Right-size your procurements and start your pilots at a manageable scale to minimize risk, suggests Florida DOT.
Florida DOT's evaluation report of a mobile ticketing app pilot offers suggestions and recommendations based off of its experiences.
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United States

Mobile Fare Payment Technology Phase II: Final Report


StarMetro, the transit system of Tallahassee, Florida, implemented a mobile ticketing app called Token Transit in 2017, and piloted it until March 2018. The Florida Department of Transportation (FDOT) completed an evaluative report in June 2018 to assess the outcome of its deployment effort. FDOT had previously completed a primary phase in spring 2016 to review existing mobile fare payment systems and to provide a recommendation. FDOT's review of the second phase—the app's deployment—includes an evaluation of an internal beta test by staff members and a public testing of the app by bus riders. It also included an assessment of survey results of public users and an evaluation of staff satisfaction with the app.

Lessons Learned

The report summarized lessons learned during the deployment and offered recommendations for future operations.

  • Start small. The pilot was intentionally limited to include only a small subset of StarMetro's user base. This enabled the pilot to avoid any possible bugs in the application that might overwhelm the agency's limited customer service response and tech support ability.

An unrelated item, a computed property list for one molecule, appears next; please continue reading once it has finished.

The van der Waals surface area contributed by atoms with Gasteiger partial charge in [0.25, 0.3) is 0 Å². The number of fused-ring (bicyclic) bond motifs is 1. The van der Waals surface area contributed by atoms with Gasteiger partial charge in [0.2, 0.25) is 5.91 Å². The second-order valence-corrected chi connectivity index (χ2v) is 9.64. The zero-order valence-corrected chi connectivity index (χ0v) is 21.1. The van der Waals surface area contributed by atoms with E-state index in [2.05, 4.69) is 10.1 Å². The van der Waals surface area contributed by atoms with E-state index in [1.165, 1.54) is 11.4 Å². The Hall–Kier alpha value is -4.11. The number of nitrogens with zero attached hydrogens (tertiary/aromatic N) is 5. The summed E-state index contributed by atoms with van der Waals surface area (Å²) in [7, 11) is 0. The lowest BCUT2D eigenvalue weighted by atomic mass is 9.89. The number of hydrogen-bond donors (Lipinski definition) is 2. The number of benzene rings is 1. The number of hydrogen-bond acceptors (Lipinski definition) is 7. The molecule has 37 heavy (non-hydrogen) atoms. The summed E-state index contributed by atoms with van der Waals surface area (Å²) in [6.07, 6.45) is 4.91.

• Be flexible with the test plan. In order to gauge user adoption rates, it was decided during the testing period to add participants who expressed interest in the app, even if they had not pre-registered and filled out a pre-survey.
  • Commit to the pilot. The evaluation recommends conducting an initial pilot as part of a commitment to a permanent deployment, rather than as a temporary test. This avoids discontinuing services to customers that have grown accustomed to it, which may be unpopular with riders.
  • Be ready to deal with unexpected glitches. StarMetro found that its free WiFi points interacted in unexpected ways with the pilot technology. For example, the "captive portal" requiring agreement with Terms of Service inadvertently served to make Token Transit less secure, as it was easier to bypass security mechanisms when the app could not connect to the internet.
  • Right-size your procurement. The use of an "off the shelf" fare payment app allowed StarMetro to choose an app that had already been thoroughly tested. FDOT's report concluded that this likely led to an overall smoother experience than an in-house app might have had. The off-the-shelf option also worked particularly well for StarMetro as it is a relatively small transit agency with no unusual circumstances or fare structures that might necessitate a bespoke solution.
  • Consider technical needs when writing proposals. Survey results indicated that users strongly preferred seeing information within a single app. FDOT's report recommended that agencies require APIs and deep links in proposal responses, as these allow greater flexibility in integration.

Mobile Fare Payment Technology Phase II: Final Report

Mobile Fare Payment Technology Phase II: Final Report
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Hendricks, S.; S. Barbeau; A. Joslin; and C. Brakewood
Florida DOT Freight Logistics and Passenger Operations Transit Office

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